2. Bosch Automotive Products(Suzhou) Co., Ltd, Suzhou 215021, China;
3. Huachen Auto Group, Shenyang 110141, China
With the rapid development of automobile industry, handling stability related to vehicle safety has attracted more attention. The four wheel steering (4WS) vehicles have been studied in order to improve the maneuverability of vehicle at low speed and enhance the stability at high speed. As rear wheels participate in steering process, the transient response of a vehicle can be improved [1], [2].
Traditional 4WS vehicles mainly refer to automobiles with active rear wheel steering systems, and their control types include both feedforward control and feedback control [3]. Early 4WS vehicles intend to achieve zero sideslip angle to reduce the phase difference between lateral acceleration and yaw rate. This kind of 4WS vehicles usually use a feedforward control method. Sano proposes a ratio between rear wheels and front wheels, which can guarantee a zero sideslip angle during steady steering [4]. This method is easy to implement, but it increases the time it takes for yaw rate and lateral acceleration to reach steady states. Thus, it does not perform well during transient motion. For 4WS vehicles using the feedback control method, two control strategies are presented. One also focuses on reaching a zero sideslip angle, the other focuses on tracking the reference yaw rate. The feedback control method has the characteristic of fast response, which can effectively reduce the effect of external disturbances. Quite a few modern 4WS control methods are established based on it. In [5], a set of linear maneuvering equations representing 4WS vehicle dynamics is used, which formulates the multiobjective vehicle controllers as a mixed
The development of the steerbywire (SBW) technique has made it possible for front and rear wheels to actively steer, simultaneously [11]. In this paper, motivated by this idea, the strategy of model reference control is proposed in order to achieve both the desired sideslip angle and the yaw rate. With the combination of feedforward control and feedback control, front wheel active steering and rear wheel active steering are used to achieve the desired performance of a reference vehicle model. In [12], a similar model reference control strategy has also been used, where a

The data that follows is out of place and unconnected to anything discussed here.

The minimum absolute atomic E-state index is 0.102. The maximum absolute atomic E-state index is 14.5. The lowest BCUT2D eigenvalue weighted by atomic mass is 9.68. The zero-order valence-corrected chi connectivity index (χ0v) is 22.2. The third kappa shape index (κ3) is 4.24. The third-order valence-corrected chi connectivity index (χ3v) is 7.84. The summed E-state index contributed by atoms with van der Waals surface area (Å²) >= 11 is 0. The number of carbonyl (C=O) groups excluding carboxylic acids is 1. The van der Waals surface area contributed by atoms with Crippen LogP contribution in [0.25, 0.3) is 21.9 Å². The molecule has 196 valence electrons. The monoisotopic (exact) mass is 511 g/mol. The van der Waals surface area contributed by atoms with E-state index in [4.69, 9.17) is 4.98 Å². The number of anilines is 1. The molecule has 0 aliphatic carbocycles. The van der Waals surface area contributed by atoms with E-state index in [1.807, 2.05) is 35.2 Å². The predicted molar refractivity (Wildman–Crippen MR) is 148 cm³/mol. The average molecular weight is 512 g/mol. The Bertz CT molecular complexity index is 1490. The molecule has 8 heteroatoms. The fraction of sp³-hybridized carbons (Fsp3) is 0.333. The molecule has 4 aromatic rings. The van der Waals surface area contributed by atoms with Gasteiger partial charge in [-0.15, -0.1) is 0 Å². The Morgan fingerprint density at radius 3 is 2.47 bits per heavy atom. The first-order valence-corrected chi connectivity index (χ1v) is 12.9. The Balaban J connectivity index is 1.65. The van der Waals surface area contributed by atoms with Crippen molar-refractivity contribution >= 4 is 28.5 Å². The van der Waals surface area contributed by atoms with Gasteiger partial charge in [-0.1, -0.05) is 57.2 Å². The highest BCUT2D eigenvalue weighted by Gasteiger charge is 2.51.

The rest of this paper is organized as follows. 4WS vehicle models are built up in Section Ⅱ. Section Ⅲ describes the main results for 4WS control strategy. Disturbance observer based control scheme is illustrated in Section Ⅳ. The simulation results are carried out in Section Ⅴ. Section Ⅵ concludes the paper with a short summary.
Ⅱ. 4WS VEHICLE MODELSIn this section, 4WS vehicle models will be of interest. First a 3DOF 4WS vehicle model with a nonlinear tyre model is set up, which also takes the crosswind disturbance into consideration. Such a model captures the most relevant characteristics associated to lateral and longitudinal stabilization of 4WS vehicle. For simplicity and easy implementation, a linear 4WS vehicle model is used for the design of controllers.
A. Nonlinear 4WS Vehicle ModelA nonlinear 3DOF 4WS vehicle model is shown in Fig. 1. The body frame
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Fig. 1 The diagram of 3DOF vehicle model. 
Considering lateral, yaw and roll motions, the 3DOF vehicle model of the 4WS system is given by [5], [13]
$ \begin{equation*} mv(\dot{\beta}+r)+m_sh_s\ddot{\varphi}=\Sigma F_y \end{equation*} $  (1) 
$ \begin{equation*} I_z\dot{r}I_{xz}\ddot{\varphi}=\Sigma M_z \end{equation*} $  (2) 
$ \begin{equation*} I_x\ddot{\varphi}I_{xz}\dot{r}=\Sigma L_x \end{equation*} $  (3) 
where
As crosswind has some influences on dynamics of the 4WS system, the following equations are
$ \begin{equation*} \Sigma F_y =F_f+F_r+F_w \end{equation*} $  (4) 
$ \begin{equation*} \Sigma M_z =aF_fbF_r+F_wl_w \end{equation*} $  (5) 
$ \begin{array}{c} \Sigma L_x =m_sh_sg{\text{sin}}\varphi+m_sh_sv(\dot{\beta}+r){\text{cos}}\varphi\\ C_\varphi\dot{\varphi}k_\varphi\varphiF_wh_w \end{array} $  (6) 
where
The magic formula tyre model [14] is adopted here to determine the lateral force of front and rear wheels
$ \begin{equation}\label{magic} \begin{aligned} F_i=D{\text{sin}}\{C{\text{arctan}}[B(1E)\alpha_i+E{\text{arctan}}(B\alpha_i)]\} \end{aligned} \end{equation} $  (7) 
where
Assume that
$ \alpha_f = \beta\frac{ar}{v}+\delta_f\\ \alpha_r = \beta+\frac{br}{v}+\delta_r $  (8) 
where
The vertical load of each tyre includes both the static load and the lateral load transfer caused by the vehicle rolling motion
$ \left\{ \begin{array}{l} {F_{zfl}} = \frac{{mgb}}{{2L}} + \triangle{F_{zf}}\\ {F_{zfr}} = \frac{{mgb}}{{2L}}  \triangle{F_{zf}}\\ {F_{zrl}} = \frac{{mga}}{{2L}} + \triangle{F_{zr}}\\ {F_{zrr}} = \frac{{mga}}{{2L}}  \triangle{F_{zr}}. \end{array} \right. $  (9) 
The lateral load transfer is given by [5]
$ \left\{ \begin{array}{l} \triangle {F_{zf}} = \frac{{{a_y}}}{{{E_f}}}(\frac{{{m_s}{l_{rs}}{h_f}}}{L} + {m_{usf}}{h_{uf}}) + \frac{1}{{{E_f}}}(  {k_{\varphi f}}\varphi  {C_{\varphi f}}\dot \varphi )\\ \triangle {F_{zr}} = \frac{{{a_y}}}{{{E_r}}}(\frac{{{m_s}{l_{fs}}{h_f}}}{L} + {m_{usr}}{h_{ur}}) + \frac{1}{{{E_r}}}(  {k_{\varphi r}}\varphi  {C_{\varphi r}}\dot \varphi ) \end{array} \right. $  (10) 
where